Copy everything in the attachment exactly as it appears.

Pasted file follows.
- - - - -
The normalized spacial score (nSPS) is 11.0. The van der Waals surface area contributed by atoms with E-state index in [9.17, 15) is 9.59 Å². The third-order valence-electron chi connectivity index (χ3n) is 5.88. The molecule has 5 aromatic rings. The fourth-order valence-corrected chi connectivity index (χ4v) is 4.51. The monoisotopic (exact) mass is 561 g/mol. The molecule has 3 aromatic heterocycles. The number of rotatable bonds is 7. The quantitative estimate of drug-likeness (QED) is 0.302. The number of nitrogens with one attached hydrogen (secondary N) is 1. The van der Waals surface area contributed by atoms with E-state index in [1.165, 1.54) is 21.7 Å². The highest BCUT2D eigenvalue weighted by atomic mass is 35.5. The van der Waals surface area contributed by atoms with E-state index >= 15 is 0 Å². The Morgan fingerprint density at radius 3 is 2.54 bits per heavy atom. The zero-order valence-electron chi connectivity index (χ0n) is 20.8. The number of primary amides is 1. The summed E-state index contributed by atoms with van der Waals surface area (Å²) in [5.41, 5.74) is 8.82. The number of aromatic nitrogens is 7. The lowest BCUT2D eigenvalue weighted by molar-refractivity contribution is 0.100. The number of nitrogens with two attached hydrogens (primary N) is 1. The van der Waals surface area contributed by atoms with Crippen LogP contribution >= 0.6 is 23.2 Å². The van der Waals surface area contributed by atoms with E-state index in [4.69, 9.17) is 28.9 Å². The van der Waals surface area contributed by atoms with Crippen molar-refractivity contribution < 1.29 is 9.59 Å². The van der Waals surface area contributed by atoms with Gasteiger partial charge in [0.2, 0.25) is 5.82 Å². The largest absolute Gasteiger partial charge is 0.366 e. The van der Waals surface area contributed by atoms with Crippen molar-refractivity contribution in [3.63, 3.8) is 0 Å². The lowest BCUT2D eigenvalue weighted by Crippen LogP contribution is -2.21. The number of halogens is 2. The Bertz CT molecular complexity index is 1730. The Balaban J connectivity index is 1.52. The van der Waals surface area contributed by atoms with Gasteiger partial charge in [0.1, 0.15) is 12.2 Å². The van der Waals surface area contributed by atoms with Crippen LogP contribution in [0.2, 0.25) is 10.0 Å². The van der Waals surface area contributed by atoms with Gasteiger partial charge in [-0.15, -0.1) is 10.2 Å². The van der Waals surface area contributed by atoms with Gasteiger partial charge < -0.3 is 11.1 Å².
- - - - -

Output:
The normalized spacial score (nSPS) is 11.0. The van der Waals surface area contributed by atoms with E-state index in [9.17, 15) is 9.59 Å². The third-order valence-electron chi connectivity index (χ3n) is 5.88. The molecule has 5 aromatic rings. The fourth-order valence-corrected chi connectivity index (χ4v) is 4.51. The monoisotopic (exact) mass is 561 g/mol. The molecule has 3 aromatic heterocycles. The number of rotatable bonds is 7. The quantitative estimate of drug-likeness (QED) is 0.302. The number of nitrogens with one attached hydrogen (secondary N) is 1. The van der Waals surface area contributed by atoms with E-state index in [1.165, 1.54) is 21.7 Å². The highest BCUT2D eigenvalue weighted by atomic mass is 35.5. The van der Waals surface area contributed by atoms with E-state index >= 15 is 0 Å². The Morgan fingerprint density at radius 3 is 2.54 bits per heavy atom. The zero-order valence-electron chi connectivity index (χ0n) is 20.8. The number of primary amides is 1. The summed E-state index contributed by atoms with van der Waals surface area (Å²) in [5.41, 5.74) is 8.82. The number of aromatic nitrogens is 7. The lowest BCUT2D eigenvalue weighted by molar-refractivity contribution is 0.100. The number of nitrogens with two attached hydrogens (primary N) is 1. The van der Waals surface area contributed by atoms with Crippen LogP contribution >= 0.6 is 23.2 Å². The van der Waals surface area contributed by atoms with E-state index in [4.69, 9.17) is 28.9 Å². The van der Waals surface area contributed by atoms with Crippen molar-refractivity contribution < 1.29 is 9.59 Å². The van der Waals surface area contributed by atoms with Gasteiger partial charge in [0.2, 0.25) is 5.82 Å². The largest absolute Gasteiger partial charge is 0.366 e. The van der Waals surface area contributed by atoms with Crippen molar-refractivity contribution in [3.63, 3.8) is 0 Å². The lowest BCUT2D eigenvalue weighted by Crippen LogP contribution is -2.21. The number of halogens is 2. The Bertz CT molecular complexity index is 1730. The Balaban J connectivity index is 1.52. The van der Waals surface area contributed by atoms with Gasteiger partial charge in [0.1, 0.15) is 12.2 Å². The van der Waals surface area contributed by atoms with Crippen LogP contribution in [0.2, 0.25) is 10.0 Å². The van der Waals surface area contributed by atoms with Gasteiger partial charge in [-0.15, -0.1) is 10.2 Å². The van der Waals surface area contributed by atoms with Gasteiger partial charge < -0.3 is 11.1 Å².